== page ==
I was one of three people who developed one of the first commercially
successful groupware applications -- OptionFinder (R). It was not
designed for use over an intranet -- it uses wireless 12-button keypads in
face-to-face meetings. In fact disagreement over its development for
intranet use was one factor in my asking my partners to buy me out of the
I believe that intranets are poorly used now in support of learning but,
as our host says in his article on "groupware," intranets can be important
to a learning organization.
My only claim to expertise is in the somewhat limited area of "meeting
management" uses of an Intranet. As Rick also mentions, one of the
advantages of an intranet (or the Internet) in meeting management is its
ability to do "time shifting" and "location shifting." That is, to hold
meetings at which people attend at different times and from different
locations -- whereas a traditional face-to-face meeting requires that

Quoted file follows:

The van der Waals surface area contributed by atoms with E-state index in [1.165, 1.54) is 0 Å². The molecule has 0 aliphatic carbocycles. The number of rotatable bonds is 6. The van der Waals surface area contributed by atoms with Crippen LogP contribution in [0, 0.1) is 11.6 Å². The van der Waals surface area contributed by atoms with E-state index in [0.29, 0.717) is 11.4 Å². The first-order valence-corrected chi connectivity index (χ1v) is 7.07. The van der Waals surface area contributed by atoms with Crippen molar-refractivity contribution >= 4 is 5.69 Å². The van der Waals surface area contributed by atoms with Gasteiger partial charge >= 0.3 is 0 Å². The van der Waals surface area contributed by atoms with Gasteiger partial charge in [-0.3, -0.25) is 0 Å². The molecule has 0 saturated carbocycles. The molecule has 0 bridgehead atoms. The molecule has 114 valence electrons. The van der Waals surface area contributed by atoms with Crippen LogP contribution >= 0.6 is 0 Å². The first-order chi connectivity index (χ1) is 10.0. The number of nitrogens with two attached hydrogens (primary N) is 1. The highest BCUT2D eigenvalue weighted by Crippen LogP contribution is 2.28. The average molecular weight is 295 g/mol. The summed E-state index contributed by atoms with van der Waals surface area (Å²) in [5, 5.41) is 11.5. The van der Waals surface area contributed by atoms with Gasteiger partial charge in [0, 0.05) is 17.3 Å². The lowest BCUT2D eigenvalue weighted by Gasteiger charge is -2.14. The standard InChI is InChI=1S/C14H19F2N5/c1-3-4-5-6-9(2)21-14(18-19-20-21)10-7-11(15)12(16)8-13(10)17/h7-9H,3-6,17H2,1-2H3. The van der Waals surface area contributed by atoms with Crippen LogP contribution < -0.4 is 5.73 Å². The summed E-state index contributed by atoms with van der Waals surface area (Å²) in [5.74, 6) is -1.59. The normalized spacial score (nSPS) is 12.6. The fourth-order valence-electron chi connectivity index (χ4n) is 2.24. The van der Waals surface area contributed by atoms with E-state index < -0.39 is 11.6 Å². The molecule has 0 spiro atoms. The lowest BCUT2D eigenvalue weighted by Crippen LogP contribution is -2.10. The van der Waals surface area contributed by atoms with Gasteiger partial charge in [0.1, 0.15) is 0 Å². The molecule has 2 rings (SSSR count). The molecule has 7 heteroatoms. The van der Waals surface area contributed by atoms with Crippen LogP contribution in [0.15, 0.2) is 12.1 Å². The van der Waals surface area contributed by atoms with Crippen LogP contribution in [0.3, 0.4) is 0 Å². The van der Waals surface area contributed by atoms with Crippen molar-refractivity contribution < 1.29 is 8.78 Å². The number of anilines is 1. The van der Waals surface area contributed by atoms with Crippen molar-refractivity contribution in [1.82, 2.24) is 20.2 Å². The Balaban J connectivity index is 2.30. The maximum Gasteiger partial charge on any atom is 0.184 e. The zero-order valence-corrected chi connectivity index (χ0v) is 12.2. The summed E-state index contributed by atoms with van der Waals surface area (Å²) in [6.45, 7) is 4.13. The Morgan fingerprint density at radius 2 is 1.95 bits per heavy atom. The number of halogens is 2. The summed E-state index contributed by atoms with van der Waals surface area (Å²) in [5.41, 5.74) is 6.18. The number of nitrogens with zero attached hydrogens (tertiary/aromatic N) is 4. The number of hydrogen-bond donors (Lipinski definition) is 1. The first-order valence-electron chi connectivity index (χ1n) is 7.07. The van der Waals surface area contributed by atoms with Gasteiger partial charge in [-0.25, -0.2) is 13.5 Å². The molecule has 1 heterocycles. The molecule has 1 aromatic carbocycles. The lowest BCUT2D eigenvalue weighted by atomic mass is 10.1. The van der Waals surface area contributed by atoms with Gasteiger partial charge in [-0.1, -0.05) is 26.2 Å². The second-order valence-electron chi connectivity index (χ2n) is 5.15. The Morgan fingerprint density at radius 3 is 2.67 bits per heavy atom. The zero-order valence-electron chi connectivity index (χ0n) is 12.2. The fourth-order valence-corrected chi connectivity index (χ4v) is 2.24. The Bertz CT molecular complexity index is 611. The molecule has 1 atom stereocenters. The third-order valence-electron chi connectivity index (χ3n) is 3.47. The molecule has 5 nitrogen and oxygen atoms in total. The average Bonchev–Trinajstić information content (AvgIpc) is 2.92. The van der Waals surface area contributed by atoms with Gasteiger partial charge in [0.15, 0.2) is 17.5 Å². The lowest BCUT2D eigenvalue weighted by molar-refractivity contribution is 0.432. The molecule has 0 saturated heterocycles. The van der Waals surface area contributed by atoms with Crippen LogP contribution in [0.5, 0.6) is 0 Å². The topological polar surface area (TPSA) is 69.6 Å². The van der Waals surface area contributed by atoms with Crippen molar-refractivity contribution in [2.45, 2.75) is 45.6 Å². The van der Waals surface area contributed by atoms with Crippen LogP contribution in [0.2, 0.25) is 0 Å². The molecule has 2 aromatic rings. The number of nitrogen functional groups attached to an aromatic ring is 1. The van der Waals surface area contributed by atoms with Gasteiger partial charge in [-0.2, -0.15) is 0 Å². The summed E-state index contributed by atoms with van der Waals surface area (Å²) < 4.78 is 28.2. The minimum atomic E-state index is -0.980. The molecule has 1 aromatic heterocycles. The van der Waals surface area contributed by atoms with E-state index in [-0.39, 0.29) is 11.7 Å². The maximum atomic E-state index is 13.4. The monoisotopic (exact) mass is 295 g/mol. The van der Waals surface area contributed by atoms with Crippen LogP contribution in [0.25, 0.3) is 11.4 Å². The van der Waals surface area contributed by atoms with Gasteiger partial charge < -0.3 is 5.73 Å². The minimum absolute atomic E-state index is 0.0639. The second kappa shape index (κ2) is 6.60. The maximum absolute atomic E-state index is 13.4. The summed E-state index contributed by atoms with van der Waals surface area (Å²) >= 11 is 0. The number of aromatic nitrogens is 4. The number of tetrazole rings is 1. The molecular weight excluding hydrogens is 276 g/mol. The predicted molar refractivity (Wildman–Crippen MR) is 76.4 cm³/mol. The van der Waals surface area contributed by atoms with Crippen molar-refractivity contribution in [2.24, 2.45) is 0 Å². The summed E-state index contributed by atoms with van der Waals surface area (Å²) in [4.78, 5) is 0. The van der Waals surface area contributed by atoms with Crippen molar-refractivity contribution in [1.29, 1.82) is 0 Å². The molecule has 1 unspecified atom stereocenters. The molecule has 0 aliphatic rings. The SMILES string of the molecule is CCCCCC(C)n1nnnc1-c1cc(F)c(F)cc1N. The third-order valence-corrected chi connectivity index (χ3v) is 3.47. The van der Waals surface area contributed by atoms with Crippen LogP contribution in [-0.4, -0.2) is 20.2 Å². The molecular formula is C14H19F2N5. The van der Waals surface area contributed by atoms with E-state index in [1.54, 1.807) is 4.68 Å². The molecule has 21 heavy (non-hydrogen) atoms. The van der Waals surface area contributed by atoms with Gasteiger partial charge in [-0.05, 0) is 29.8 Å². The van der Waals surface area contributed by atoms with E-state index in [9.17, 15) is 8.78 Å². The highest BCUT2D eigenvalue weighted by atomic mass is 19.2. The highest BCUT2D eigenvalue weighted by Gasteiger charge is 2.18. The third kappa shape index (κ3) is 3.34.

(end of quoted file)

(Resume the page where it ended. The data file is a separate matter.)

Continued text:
people be "synchronous" in both time and location.
My work here has focused on "focus" -- where Rick has been experimenting,
quite successfully with this listserv, with longer-term informal
discussions, I have worked on time-limited (more like traditional meetings
but somewhat more flexible), agenda-driven (which also implies
specific-outcome-driven) uses of technology. If my ideas could be of
help, please help me focus on what I could do for you.
John W. Gunkler
"John Gunkler" <firstname.lastname@example.org>
Learning-org -- Hosted by Rick Karash <email@example.com> Public Dialog on Learning Organizations -- <http://www.learning-org.com>